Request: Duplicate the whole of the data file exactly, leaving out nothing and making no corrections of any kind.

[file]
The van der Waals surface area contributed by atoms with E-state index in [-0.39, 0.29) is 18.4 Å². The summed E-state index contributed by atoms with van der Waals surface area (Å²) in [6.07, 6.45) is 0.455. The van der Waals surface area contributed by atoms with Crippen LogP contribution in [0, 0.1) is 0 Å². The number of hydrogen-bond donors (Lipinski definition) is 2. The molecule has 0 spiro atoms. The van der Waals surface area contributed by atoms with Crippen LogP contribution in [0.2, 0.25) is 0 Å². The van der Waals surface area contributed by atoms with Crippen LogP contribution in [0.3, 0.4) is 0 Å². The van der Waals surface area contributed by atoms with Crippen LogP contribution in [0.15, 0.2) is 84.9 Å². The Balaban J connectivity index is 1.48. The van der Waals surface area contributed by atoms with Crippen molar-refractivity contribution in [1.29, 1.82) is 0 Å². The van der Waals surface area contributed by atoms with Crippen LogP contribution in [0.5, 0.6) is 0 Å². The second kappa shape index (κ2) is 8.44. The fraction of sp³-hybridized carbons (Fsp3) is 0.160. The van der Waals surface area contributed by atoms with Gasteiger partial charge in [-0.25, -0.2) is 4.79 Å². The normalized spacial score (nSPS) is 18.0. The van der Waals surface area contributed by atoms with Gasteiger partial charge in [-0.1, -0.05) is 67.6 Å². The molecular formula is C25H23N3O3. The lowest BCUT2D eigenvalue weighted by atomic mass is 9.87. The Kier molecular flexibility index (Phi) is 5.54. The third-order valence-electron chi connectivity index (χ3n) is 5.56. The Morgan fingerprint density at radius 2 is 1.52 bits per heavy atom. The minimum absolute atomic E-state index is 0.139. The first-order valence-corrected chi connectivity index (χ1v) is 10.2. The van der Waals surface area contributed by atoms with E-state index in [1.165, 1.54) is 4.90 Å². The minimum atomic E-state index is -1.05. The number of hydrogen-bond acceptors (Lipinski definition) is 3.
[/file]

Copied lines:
The van der Waals surface area contributed by atoms with E-state index in [-0.39, 0.29) is 18.4 Å². The summed E-state index contributed by atoms with van der Waals surface area (Å²) in [6.07, 6.45) is 0.455. The van der Waals surface area contributed by atoms with Crippen LogP contribution in [0, 0.1) is 0 Å². The number of hydrogen-bond donors (Lipinski definition) is 2. The molecule has 0 spiro atoms. The van der Waals surface area contributed by atoms with Crippen LogP contribution in [0.2, 0.25) is 0 Å². The van der Waals surface area contributed by atoms with Crippen LogP contribution in [0.3, 0.4) is 0 Å². The van der Waals surface area contributed by atoms with Crippen LogP contribution in [0.15, 0.2) is 84.9 Å². The Balaban J connectivity index is 1.48. The van der Waals surface area contributed by atoms with Crippen molar-refractivity contribution in [1.29, 1.82) is 0 Å². The van der Waals surface area contributed by atoms with Crippen LogP contribution in [0.5, 0.6) is 0 Å². The second kappa shape index (κ2) is 8.44. The fraction of sp³-hybridized carbons (Fsp3) is 0.160. The van der Waals surface area contributed by atoms with Gasteiger partial charge in [-0.25, -0.2) is 4.79 Å². The normalized spacial score (nSPS) is 18.0. The van der Waals surface area contributed by atoms with Gasteiger partial charge in [-0.1, -0.05) is 67.6 Å². The molecular formula is C25H23N3O3. The lowest BCUT2D eigenvalue weighted by atomic mass is 9.87. The Kier molecular flexibility index (Phi) is 5.54. The third-order valence-electron chi connectivity index (χ3n) is 5.56. The Morgan fingerprint density at radius 2 is 1.52 bits per heavy atom. The minimum absolute atomic E-state index is 0.139. The first-order valence-corrected chi connectivity index (χ1v) is 10.2. The van der Waals surface area contributed by atoms with E-state index in [1.165, 1.54) is 4.90 Å². The minimum atomic E-state index is -1.05. The number of hydrogen-bond acceptors (Lipinski definition) is 3.